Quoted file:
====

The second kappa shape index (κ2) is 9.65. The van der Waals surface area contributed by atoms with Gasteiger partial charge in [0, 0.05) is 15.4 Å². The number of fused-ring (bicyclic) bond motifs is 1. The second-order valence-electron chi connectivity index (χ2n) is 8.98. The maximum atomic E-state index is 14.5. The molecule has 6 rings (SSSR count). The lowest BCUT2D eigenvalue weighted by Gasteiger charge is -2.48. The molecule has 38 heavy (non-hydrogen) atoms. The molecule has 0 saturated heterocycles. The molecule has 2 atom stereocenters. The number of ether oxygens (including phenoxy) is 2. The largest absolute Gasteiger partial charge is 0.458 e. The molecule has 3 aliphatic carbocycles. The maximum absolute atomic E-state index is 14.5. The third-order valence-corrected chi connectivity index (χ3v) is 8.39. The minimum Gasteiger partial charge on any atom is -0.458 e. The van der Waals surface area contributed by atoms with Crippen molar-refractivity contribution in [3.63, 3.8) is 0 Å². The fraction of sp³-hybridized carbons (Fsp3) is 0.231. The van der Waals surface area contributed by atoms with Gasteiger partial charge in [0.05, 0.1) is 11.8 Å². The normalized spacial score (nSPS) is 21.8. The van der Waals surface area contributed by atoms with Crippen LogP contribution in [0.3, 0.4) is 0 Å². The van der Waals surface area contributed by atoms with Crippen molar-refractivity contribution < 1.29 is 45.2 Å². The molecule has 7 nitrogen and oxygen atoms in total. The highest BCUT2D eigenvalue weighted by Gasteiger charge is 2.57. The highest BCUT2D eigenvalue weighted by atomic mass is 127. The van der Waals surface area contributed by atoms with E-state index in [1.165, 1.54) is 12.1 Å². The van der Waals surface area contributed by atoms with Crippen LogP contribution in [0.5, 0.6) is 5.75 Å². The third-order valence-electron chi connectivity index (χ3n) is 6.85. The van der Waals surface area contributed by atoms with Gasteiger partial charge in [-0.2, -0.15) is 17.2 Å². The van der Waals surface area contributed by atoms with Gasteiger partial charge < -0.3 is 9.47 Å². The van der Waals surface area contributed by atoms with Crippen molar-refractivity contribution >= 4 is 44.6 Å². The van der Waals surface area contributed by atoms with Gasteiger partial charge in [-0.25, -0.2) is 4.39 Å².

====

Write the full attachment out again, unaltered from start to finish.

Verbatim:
The second kappa shape index (κ2) is 9.65. The van der Waals surface area contributed by atoms with Gasteiger partial charge in [0, 0.05) is 15.4 Å². The number of fused-ring (bicyclic) bond motifs is 1. The second-order valence-electron chi connectivity index (χ2n) is 8.98. The maximum atomic E-state index is 14.5. The molecule has 6 rings (SSSR count). The lowest BCUT2D eigenvalue weighted by Gasteiger charge is -2.48. The molecule has 38 heavy (non-hydrogen) atoms. The molecule has 0 saturated heterocycles. The molecule has 2 atom stereocenters. The number of ether oxygens (including phenoxy) is 2. The largest absolute Gasteiger partial charge is 0.458 e. The molecule has 3 aliphatic carbocycles. The maximum absolute atomic E-state index is 14.5. The third-order valence-corrected chi connectivity index (χ3v) is 8.39. The minimum Gasteiger partial charge on any atom is -0.458 e. The van der Waals surface area contributed by atoms with Crippen molar-refractivity contribution in [3.63, 3.8) is 0 Å². The fraction of sp³-hybridized carbons (Fsp3) is 0.231. The van der Waals surface area contributed by atoms with Gasteiger partial charge in [0.05, 0.1) is 11.8 Å². The normalized spacial score (nSPS) is 21.8. The van der Waals surface area contributed by atoms with Crippen LogP contribution in [0.3, 0.4) is 0 Å². The van der Waals surface area contributed by atoms with Crippen molar-refractivity contribution < 1.29 is 45.2 Å². The molecule has 7 nitrogen and oxygen atoms in total. The highest BCUT2D eigenvalue weighted by Gasteiger charge is 2.57. The highest BCUT2D eigenvalue weighted by atomic mass is 127. The van der Waals surface area contributed by atoms with E-state index in [1.165, 1.54) is 12.1 Å². The van der Waals surface area contributed by atoms with Crippen LogP contribution in [0.5, 0.6) is 5.75 Å². The third-order valence-electron chi connectivity index (χ3n) is 6.85. The van der Waals surface area contributed by atoms with Gasteiger partial charge in [-0.2, -0.15) is 17.2 Å². The van der Waals surface area contributed by atoms with Gasteiger partial charge < -0.3 is 9.47 Å². The van der Waals surface area contributed by atoms with Crippen molar-refractivity contribution >= 4 is 44.6 Å². The van der Waals surface area contributed by atoms with Gasteiger partial charge in [-0.25, -0.2) is 4.39 Å².